At Home, BluRay/DVD Reviews

A GIRL WALKS HOME ALONE AT NIGHT (Kino Lorber)

By • Jun 26th, 2015 •

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Whoever hasn’t heard that this is an Iranian vampire/Spaghetti-western shot in the US in Black and White by a first-time, female director, please raise your hand.

While AGWHAAN boldly acknowledges its cinematic influences, Ms. Amirpour chooses some that are relatively obscure, rather than dipping into the Universal Golden Age stable of monsters or the House of Hammer.

Take the balloon floating away – Fritz Lang’s M, right? Not a readily familiar image in most viewers’ repositories of film history. But Ana Lily Amirpour is a film fanatic. Watched Westerns with her father when she was young. References to other films abound. And yet…the film is very much her own.

And what about something more recent and experimental, nods to titles like LET THE RIGHT ONE IN? Or WILD AT HEART?

It does have the narrative inventiveness and casting similarities of those films, as well as LET THE RIGHT ONE IN’s central dilemma of the blood-sucker and her human lover/friend. Right now it’s hello to romance and adios to loneliness, but down the line he’ll have croaked and she’ll be on her own again.

Halfway in, it has one of the cleverest ‘meeting cute’ scenes in a decade. Followed by a music-driven pantomime in ultra-slow-directed-motion of instant adolescent love. Followed by the only pretentious, vanity-driven scene in the film, starting at 55 minutes. But hey, Ms. Amirpour is one of the few vital directors in the vast current indie film world, and she’s allowed the occasional indulgence in her otherwise tight and meticulously designed digital sculpture.

Among its many daring successes is the use of Taft, California to represent both Iran and a more fictional-fairy-tale hell zone called Bad City. Some of that success is due to the stark image of a ravine littered with human corpses. But most of it is the result of Lyle Vincent’s haunted use of the 2.35:1 aspect ratio. Blacks saturate like ink. Negative space is dripping with a luscious sense of dread.

The supplementals are excellent. There’s a forty-minute Q&A moderated by Roger Corman who, at 89, is mind-bogglingly sharp. His questions are provocative and pertinent; his comebacks to sudden shifts in her responses are immediate and exhibit none of the longish pauses of a person his age.. She, conversely, is uncomfortable on stage engaging in this pas de deux (which she isn’t elsewhere in the supplementals, such as when she shares her vision and preparations with Elijah Wood, one of the film’s producers. Corman does draw things out of her though, and as he does, she reveals herself to be complex, well-read, and brimming with personal opinions about modern life, much of which has crept into her movie.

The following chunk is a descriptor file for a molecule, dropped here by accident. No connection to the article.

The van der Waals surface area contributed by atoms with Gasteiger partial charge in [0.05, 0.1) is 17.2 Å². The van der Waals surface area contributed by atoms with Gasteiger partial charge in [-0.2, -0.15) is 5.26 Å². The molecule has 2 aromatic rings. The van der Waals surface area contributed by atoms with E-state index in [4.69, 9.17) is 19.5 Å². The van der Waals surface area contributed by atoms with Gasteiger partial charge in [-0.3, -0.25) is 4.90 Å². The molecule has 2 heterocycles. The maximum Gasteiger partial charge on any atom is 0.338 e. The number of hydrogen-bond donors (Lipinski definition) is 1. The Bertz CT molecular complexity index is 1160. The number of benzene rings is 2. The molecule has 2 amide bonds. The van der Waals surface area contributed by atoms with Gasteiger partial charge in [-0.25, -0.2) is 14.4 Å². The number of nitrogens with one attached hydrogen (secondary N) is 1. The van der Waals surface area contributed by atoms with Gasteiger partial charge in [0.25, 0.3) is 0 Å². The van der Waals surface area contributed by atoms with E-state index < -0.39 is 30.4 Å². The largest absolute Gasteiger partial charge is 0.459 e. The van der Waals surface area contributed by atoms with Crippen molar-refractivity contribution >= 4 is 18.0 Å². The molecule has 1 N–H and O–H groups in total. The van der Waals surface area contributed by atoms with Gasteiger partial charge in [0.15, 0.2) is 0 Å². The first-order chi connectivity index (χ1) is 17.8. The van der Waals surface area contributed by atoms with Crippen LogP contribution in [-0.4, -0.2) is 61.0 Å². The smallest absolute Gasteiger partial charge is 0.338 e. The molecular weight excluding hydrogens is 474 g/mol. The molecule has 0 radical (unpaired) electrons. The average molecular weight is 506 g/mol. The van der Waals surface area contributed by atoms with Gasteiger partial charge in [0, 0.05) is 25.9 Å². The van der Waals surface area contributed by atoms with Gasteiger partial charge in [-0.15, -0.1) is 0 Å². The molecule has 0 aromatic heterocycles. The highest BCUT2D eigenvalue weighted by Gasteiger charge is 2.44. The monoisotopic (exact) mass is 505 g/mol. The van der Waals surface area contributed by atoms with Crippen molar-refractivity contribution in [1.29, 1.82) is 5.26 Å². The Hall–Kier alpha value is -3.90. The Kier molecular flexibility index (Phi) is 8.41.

Kino’s BluRay box is striking. A vampirish icon on the cover (which also manages to have a cultural overtone since the figure is wearing a chodor), foreboding black against red, is something Saul Bass would have appreciated. The bottom and top rims of the sleeve are snatches from the enclosed graphic novel. The word ‘girl’ in the title is in white letters, whereas the other six words are in red. In a tiny font above the title, the words ‘a film by’ are in red, and the director’s name is in white. Is she making a connection between herself and the ‘girl?’ Their physical similarities have been noted elsewhere. ‘Kino Lorber’ in small letters on the very bottom right is in white as well, so maybe I’m reading too much into the box cover design. But I wouldn’t put anything past Ms. Amirpour. The film clearly appears to be the work of a control freak – not at all a bad thing in this medium, where one practically has to be in order to get such striking results.

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